Eric W. Healy, Ph.D., a professor of speech and hearing at Ohio State University, thinks it’s a good idea to have a screening if you think you might have some hearing loss—even the tiniest bit. “It’s not uncommon to believe that you have a ‘problem’ with your hearing,” Healy said. “It’s simple to test, and many people who believe that they have an issue actually don’t.”  If you are routinely exposed to loud noises or music, go in for a hearing screening, he said.  “A test done early can serve as a baseline for future comparison,” Healy said. “There’s little reason not to.”

#hearingloss, #dementia

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Improve Your Hearing and Improve Quality of Life!

According to the Better Hearing Institute, research shows that hearing loss is frequently associated with other physical, mental, and emotional health conditions, and that peopleFamily who address their hearing loss often experience better quality of life. Eight out of 10 hearing aid users, in fact, say they’re satisfied with the changes that have occurred in their lives specifically due to their hearing aids such as from how they feel about themselves to the positive changes they see in their relationships, social interactions, and work lives.

Business group meetingWhen people with even mild hearing loss use hearing aids, they often improve their job performance; enhance their communication skills; increase their earnings potential; improve their professional and interpersonal relationships; stave off depression; gain an enhanced sense of control over their lives; and better their quality of life.

Here are five little-known facts about today’s hearing aids:

  1. They’re virtually invisible. Many of today’s hearing aids sit discreetly and comfortably inside the ear canal, providing both natural sound quality, and discreet and easy use.
  2. They automatically adjust to all kinds of soundscapes. Recent technological advances with directional microphones have made hearing aids far more versatile than ever before—and in a broad range of sound environments.
  3. You can enjoy water sports and sweat while wearing them. Waterproof digital hearing aids have arrived. This feature is built into some newly designed hearing aids for those concerned about water, humidity, and dust. This feature suits the active lifestyles of swimmers, skiers, snowboarders, intensive sports enthusiasts and anyone working in dusty, demanding environments.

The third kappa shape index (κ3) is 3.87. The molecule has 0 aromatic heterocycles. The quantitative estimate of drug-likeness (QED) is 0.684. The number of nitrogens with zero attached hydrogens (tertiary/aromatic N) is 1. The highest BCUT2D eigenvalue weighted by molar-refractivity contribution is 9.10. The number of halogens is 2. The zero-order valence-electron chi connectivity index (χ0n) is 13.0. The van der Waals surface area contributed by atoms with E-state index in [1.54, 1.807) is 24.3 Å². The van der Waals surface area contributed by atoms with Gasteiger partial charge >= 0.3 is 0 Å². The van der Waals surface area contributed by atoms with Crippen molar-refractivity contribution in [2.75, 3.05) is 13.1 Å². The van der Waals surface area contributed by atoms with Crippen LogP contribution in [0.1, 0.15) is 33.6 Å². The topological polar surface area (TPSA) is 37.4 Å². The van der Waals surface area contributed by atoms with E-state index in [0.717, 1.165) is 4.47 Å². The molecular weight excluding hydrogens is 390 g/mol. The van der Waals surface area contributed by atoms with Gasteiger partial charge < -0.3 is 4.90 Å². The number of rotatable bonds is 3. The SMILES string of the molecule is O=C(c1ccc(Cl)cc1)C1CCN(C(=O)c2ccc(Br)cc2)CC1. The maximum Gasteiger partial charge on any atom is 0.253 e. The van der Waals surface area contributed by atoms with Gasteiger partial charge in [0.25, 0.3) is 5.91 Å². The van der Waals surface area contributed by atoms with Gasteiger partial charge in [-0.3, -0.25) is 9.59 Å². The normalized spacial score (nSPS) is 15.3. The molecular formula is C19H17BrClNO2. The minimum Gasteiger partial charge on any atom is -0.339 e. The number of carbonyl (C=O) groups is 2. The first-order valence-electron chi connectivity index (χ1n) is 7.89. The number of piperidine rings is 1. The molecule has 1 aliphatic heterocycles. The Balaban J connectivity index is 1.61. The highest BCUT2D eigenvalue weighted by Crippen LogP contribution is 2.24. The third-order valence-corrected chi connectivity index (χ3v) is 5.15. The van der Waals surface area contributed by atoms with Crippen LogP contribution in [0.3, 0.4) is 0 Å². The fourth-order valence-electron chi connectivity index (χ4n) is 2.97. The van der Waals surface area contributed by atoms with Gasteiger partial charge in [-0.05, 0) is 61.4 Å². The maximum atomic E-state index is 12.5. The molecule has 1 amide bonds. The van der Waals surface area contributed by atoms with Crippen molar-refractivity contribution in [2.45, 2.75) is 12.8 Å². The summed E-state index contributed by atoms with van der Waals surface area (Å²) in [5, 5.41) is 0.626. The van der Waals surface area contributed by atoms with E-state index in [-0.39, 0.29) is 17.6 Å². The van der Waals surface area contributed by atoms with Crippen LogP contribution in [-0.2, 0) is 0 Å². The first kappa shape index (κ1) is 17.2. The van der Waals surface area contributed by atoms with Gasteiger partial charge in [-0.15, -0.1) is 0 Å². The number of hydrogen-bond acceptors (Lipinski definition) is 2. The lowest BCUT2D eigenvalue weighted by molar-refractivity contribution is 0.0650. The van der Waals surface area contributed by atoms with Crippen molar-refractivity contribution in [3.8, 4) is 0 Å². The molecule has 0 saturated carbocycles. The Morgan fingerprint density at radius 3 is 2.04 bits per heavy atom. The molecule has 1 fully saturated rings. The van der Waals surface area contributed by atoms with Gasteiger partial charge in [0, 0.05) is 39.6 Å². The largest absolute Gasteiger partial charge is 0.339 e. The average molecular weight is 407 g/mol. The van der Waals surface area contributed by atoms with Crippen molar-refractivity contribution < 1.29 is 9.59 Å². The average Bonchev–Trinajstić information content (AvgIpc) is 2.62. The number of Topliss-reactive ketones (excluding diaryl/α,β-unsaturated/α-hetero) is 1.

4. They work with smartphones, home entertainment systems and other electronics. Wireless, digital hearing aids are now the norm. That means seamless connectivity—directly into your hearing aid(s) at volumes that are just right for you—from your smartphone, MP3 player, television and other high-tech gadgets.
  5. They’re always at the ready. A new rechargeable feature on some newly designed hearing aids allows you to recharge your hearing aids every night, so they’re ready in the morning. It’s super convenient —and there’s no more fumbling with small batteries.

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Business Webpage: www.hearingaidsinfortwayne.com
Facebook: www.facebook.com/fortwaynehearing
Twitter: https://twitter.com/hearwellhere
Linkedin: http://www.linkedin.com/company/dr-gregory-lowe-audiologist?trk=hb_tab_compy_id_2983014
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Boomers Redesign Aging, Sport Hi-Tech Hearing Aids

noneAmerica’s baby boomers have been setting trends and making headlines since they first came on the scene in 1946. Now, as the first wave of this history-making generation begins to enter the golden years, they’re continuing to shake things up—and for the better.

People in their 40s, 50s, and 60s are getting their hearing checked and tuning into the hi-tech sophistication of today’s modern hearing aids. Many are realizing that today’s sleekly designed and highly functional hearing aids are an extremely valuable tool for remaining active, and socially, cognitively, and professionally engaged. Just like any other coveted wearable electronic, today’s hearing aids are a must-have gadget for staying youthful and connected.

How America’s change-leading generation has redesigned aging

America’s baby boomers first came on the scene in 1946. They’ve been turning the world on its head ever since.